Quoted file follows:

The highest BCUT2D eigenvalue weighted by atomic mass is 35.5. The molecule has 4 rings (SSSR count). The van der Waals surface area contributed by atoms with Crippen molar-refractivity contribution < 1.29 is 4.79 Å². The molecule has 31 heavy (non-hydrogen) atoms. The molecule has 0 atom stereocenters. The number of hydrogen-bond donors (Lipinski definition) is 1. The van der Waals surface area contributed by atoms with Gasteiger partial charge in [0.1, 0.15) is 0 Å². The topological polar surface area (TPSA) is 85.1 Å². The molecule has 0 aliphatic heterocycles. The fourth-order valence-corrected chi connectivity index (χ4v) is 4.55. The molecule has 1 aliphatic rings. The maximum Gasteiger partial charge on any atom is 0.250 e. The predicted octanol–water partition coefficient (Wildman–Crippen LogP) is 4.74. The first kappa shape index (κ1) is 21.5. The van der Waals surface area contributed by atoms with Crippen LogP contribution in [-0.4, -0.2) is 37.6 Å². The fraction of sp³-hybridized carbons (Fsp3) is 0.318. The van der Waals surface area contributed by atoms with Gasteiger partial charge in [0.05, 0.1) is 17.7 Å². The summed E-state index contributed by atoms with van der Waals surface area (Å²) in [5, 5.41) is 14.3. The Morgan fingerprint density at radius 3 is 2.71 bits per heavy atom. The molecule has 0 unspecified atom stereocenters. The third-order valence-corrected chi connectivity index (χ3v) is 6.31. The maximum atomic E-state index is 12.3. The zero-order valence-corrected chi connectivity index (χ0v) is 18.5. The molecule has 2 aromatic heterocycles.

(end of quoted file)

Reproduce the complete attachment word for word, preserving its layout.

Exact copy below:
The highest BCUT2D eigenvalue weighted by atomic mass is 35.5. The molecule has 4 rings (SSSR count). The van der Waals surface area contributed by atoms with Crippen molar-refractivity contribution < 1.29 is 4.79 Å². The molecule has 31 heavy (non-hydrogen) atoms. The molecule has 0 atom stereocenters. The number of hydrogen-bond donors (Lipinski definition) is 1. The van der Waals surface area contributed by atoms with Gasteiger partial charge in [0.1, 0.15) is 0 Å². The topological polar surface area (TPSA) is 85.1 Å². The molecule has 0 aliphatic heterocycles. The fourth-order valence-corrected chi connectivity index (χ4v) is 4.55. The molecule has 1 aliphatic rings. The maximum Gasteiger partial charge on any atom is 0.250 e. The predicted octanol–water partition coefficient (Wildman–Crippen LogP) is 4.74. The first kappa shape index (κ1) is 21.5. The van der Waals surface area contributed by atoms with Crippen LogP contribution in [-0.4, -0.2) is 37.6 Å². The fraction of sp³-hybridized carbons (Fsp3) is 0.318. The van der Waals surface area contributed by atoms with Gasteiger partial charge in [0.05, 0.1) is 17.7 Å². The summed E-state index contributed by atoms with van der Waals surface area (Å²) in [5, 5.41) is 14.3. The Morgan fingerprint density at radius 3 is 2.71 bits per heavy atom. The molecule has 0 unspecified atom stereocenters. The third-order valence-corrected chi connectivity index (χ3v) is 6.31. The maximum atomic E-state index is 12.3. The zero-order valence-corrected chi connectivity index (χ0v) is 18.5. The molecule has 2 aromatic heterocycles.